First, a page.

[OPE-L:5080] Re: Antonio Negri

Gerald Levy (glevy@pratt.edu)
Mon, 19 May 1997 20:48:02 -0700 (PDT)

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Seongjin: thank you for your very kind, but I fear undeserved, remarks in

> Recently, Negri related Autonomist Marxism has become a fashinabloe trend
> among distressed left intellectuals in Korea after the Althusserian and
> Postmodern fashion receded.
> I never thought Negri related Autonomist marxism follows the classical
> Marxist tradition, and I doubt their interpretation of Marxian political
> economy is correct one.
> As I feel it necessary to respond to these another intellecual fashion, I
> seek help to you.

My initial suggestion would be for you to approach those autonomists in a
comradely way and _ask_ them why they prefer "Open Marxism" to what you
call the "classical Marxist tradition." Another way of doing this would be
to join the aut-op-sy list and pose just that question.

I agree that autonomist Marxism is becoming more popular, and not just in
Korea. Some attributes that make this current particularly appealing to
many are its anti-authoritarianism (which has led to a very interesting
practical political alliance with "class struggle anarchists" in a number
of European countries, most notably in the "social centers" in Italy), the
concept and practice of self-empowerment and independent organizing (or
what Toni Negri and Harry Cleever might call "auto-valorization"),
anti-Stalinism (and anti-Bolshevism as well, especially re the "Leninist"
conception of the vanguard party), active participation in the
struggles of "new social subjects" and international solidarity work (most
notably, in regard to supporting the Zapatistas), and rejection of what
they view as the dogmatism of "Marxist orthodoxy."

Much of the above perspectives the Open Marxists share with the "Council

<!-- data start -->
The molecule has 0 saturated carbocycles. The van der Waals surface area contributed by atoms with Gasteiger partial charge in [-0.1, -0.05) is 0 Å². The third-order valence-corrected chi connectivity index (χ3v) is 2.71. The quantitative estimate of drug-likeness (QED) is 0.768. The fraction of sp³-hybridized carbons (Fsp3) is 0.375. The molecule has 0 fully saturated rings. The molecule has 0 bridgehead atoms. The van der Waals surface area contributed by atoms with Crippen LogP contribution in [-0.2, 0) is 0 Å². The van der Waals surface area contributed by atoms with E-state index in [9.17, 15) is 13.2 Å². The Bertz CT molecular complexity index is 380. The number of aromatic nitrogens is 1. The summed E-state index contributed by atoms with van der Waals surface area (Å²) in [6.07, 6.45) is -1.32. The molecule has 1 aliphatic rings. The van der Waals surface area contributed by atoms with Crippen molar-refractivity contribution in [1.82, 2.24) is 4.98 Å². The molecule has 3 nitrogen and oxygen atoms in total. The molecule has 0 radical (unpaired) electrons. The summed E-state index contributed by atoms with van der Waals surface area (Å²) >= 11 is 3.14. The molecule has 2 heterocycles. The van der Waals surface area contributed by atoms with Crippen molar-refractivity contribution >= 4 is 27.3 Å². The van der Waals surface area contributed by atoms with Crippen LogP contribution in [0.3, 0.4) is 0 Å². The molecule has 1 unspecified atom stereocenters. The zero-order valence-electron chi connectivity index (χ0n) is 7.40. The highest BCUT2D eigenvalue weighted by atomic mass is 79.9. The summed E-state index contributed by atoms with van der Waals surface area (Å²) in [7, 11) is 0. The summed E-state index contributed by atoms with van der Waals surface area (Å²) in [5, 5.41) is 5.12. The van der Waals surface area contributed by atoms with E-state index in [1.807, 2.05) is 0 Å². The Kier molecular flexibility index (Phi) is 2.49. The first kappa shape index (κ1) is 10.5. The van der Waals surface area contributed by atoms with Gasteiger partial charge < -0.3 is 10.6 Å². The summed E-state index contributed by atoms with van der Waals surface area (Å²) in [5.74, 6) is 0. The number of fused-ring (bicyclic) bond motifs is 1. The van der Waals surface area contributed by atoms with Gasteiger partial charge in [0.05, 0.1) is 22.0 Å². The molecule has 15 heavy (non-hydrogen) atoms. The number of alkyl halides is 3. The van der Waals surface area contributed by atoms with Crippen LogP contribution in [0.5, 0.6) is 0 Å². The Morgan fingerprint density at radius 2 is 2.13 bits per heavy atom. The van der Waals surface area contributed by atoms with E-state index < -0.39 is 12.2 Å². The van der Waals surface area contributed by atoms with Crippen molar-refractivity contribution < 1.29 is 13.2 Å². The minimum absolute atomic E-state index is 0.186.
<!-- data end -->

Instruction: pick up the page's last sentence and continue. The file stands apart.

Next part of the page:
Communists." Indeed, Paul Mattick Jr., a former listmember, is a member of
aut-op-sy. I find this to be particularly interesting since, in many ways,
the theoretical perspectives on political economy of Mattick (Sr.) and
others influenced by Mattick (e.g. our own Fred and John -- not to
mention Rakesh) differ *sharply* from the interpretations of Negri and
Cleever (and Massimo). In other words, what I find most curious is how two
very different traditions in political economy (one influenced by
Grossmann and Rosdolsky, for instance; and the other influenced by the
Frankfurt school and others) can still share a general political
perspective. I suspect that, as a Trotskyist, you might find much that you
would both agree with and disagree with regarding these perspectives.

> I would like to ask you more after proceeding my work.

Of course -- I would be more than willing to give you some input as you
proceed. But, and this is the point I want to stress, I think you would be
well advised to engage in an open-minded dialogue with the autonomists
rather than viewing their perspective as a "fashionable trend among
distressed left intellectuals."

In solidarity, Jerry